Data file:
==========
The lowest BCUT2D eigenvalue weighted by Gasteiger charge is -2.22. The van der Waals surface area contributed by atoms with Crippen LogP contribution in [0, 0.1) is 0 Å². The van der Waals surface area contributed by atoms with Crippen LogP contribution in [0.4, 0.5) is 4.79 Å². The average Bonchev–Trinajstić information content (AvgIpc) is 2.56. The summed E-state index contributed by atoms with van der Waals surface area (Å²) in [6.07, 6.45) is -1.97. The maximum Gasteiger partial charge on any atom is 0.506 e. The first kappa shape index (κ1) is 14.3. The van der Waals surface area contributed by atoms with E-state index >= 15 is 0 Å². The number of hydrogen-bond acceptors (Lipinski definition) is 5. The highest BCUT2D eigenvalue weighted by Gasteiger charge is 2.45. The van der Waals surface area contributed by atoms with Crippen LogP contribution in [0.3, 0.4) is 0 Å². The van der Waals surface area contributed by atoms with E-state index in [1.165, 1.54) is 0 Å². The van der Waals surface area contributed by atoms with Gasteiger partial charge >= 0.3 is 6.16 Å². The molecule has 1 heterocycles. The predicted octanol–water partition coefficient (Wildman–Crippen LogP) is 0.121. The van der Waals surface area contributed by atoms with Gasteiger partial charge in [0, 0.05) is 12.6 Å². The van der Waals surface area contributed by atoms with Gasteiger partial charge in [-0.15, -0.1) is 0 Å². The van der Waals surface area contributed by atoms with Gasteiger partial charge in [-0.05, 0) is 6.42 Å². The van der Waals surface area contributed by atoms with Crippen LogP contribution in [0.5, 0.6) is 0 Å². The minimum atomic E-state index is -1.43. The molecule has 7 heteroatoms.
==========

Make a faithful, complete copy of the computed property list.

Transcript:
The lowest BCUT2D eigenvalue weighted by Gasteiger charge is -2.22. The van der Waals surface area contributed by atoms with Crippen LogP contribution in [0, 0.1) is 0 Å². The van der Waals surface area contributed by atoms with Crippen LogP contribution in [0.4, 0.5) is 4.79 Å². The average Bonchev–Trinajstić information content (AvgIpc) is 2.56. The summed E-state index contributed by atoms with van der Waals surface area (Å²) in [6.07, 6.45) is -1.97. The maximum Gasteiger partial charge on any atom is 0.506 e. The first kappa shape index (κ1) is 14.3. The van der Waals surface area contributed by atoms with E-state index >= 15 is 0 Å². The number of hydrogen-bond acceptors (Lipinski definition) is 5. The highest BCUT2D eigenvalue weighted by Gasteiger charge is 2.45. The van der Waals surface area contributed by atoms with Crippen LogP contribution in [0.3, 0.4) is 0 Å². The van der Waals surface area contributed by atoms with E-state index in [1.165, 1.54) is 0 Å². The van der Waals surface area contributed by atoms with Gasteiger partial charge >= 0.3 is 6.16 Å². The molecule has 1 heterocycles. The predicted octanol–water partition coefficient (Wildman–Crippen LogP) is 0.121. The van der Waals surface area contributed by atoms with Gasteiger partial charge in [0, 0.05) is 12.6 Å². The van der Waals surface area contributed by atoms with Gasteiger partial charge in [-0.15, -0.1) is 0 Å². The van der Waals surface area contributed by atoms with Gasteiger partial charge in [-0.05, 0) is 6.42 Å². The van der Waals surface area contributed by atoms with Crippen LogP contribution in [0.5, 0.6) is 0 Å². The minimum atomic E-state index is -1.43. The molecule has 7 heteroatoms.